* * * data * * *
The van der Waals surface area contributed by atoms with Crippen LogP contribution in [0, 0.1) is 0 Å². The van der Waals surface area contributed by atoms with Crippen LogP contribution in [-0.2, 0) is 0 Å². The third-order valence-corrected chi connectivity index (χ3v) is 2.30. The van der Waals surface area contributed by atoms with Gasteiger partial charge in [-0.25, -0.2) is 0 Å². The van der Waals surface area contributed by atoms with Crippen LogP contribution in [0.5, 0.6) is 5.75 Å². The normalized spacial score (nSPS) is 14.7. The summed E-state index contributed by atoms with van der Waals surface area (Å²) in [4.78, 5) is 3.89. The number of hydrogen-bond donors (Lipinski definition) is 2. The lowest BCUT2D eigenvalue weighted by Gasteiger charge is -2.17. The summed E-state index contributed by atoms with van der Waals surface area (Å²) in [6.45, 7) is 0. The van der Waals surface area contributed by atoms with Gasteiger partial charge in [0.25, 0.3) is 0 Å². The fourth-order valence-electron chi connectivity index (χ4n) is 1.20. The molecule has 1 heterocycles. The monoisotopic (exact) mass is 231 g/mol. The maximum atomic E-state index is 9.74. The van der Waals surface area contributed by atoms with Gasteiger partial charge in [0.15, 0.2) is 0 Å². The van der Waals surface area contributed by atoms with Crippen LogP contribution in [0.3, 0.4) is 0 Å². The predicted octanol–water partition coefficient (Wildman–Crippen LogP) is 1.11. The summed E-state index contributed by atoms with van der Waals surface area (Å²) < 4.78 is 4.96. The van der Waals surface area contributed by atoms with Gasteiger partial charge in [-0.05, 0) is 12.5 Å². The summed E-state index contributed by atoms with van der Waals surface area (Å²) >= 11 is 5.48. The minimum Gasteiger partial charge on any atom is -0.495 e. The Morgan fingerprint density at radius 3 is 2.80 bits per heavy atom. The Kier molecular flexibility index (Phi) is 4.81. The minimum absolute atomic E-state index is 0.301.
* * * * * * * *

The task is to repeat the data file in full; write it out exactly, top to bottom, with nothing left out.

The van der Waals surface area contributed by atoms with Crippen LogP contribution in [0, 0.1) is 0 Å². The van der Waals surface area contributed by atoms with Crippen LogP contribution in [-0.2, 0) is 0 Å². The third-order valence-corrected chi connectivity index (χ3v) is 2.30. The van der Waals surface area contributed by atoms with Gasteiger partial charge in [-0.25, -0.2) is 0 Å². The van der Waals surface area contributed by atoms with Crippen LogP contribution in [0.5, 0.6) is 5.75 Å². The normalized spacial score (nSPS) is 14.7. The summed E-state index contributed by atoms with van der Waals surface area (Å²) in [4.78, 5) is 3.89. The number of hydrogen-bond donors (Lipinski definition) is 2. The lowest BCUT2D eigenvalue weighted by Gasteiger charge is -2.17. The summed E-state index contributed by atoms with van der Waals surface area (Å²) in [6.45, 7) is 0. The van der Waals surface area contributed by atoms with Gasteiger partial charge in [0.25, 0.3) is 0 Å². The fourth-order valence-electron chi connectivity index (χ4n) is 1.20. The molecule has 1 heterocycles. The monoisotopic (exact) mass is 231 g/mol. The maximum atomic E-state index is 9.74. The van der Waals surface area contributed by atoms with Gasteiger partial charge in [0.15, 0.2) is 0 Å². The van der Waals surface area contributed by atoms with Crippen LogP contribution in [0.3, 0.4) is 0 Å². The predicted octanol–water partition coefficient (Wildman–Crippen LogP) is 1.11. The summed E-state index contributed by atoms with van der Waals surface area (Å²) < 4.78 is 4.96. The van der Waals surface area contributed by atoms with Gasteiger partial charge in [-0.05, 0) is 12.5 Å². The summed E-state index contributed by atoms with van der Waals surface area (Å²) >= 11 is 5.48. The minimum Gasteiger partial charge on any atom is -0.495 e. The Morgan fingerprint density at radius 3 is 2.80 bits per heavy atom. The Kier molecular flexibility index (Phi) is 4.81. The minimum absolute atomic E-state index is 0.301.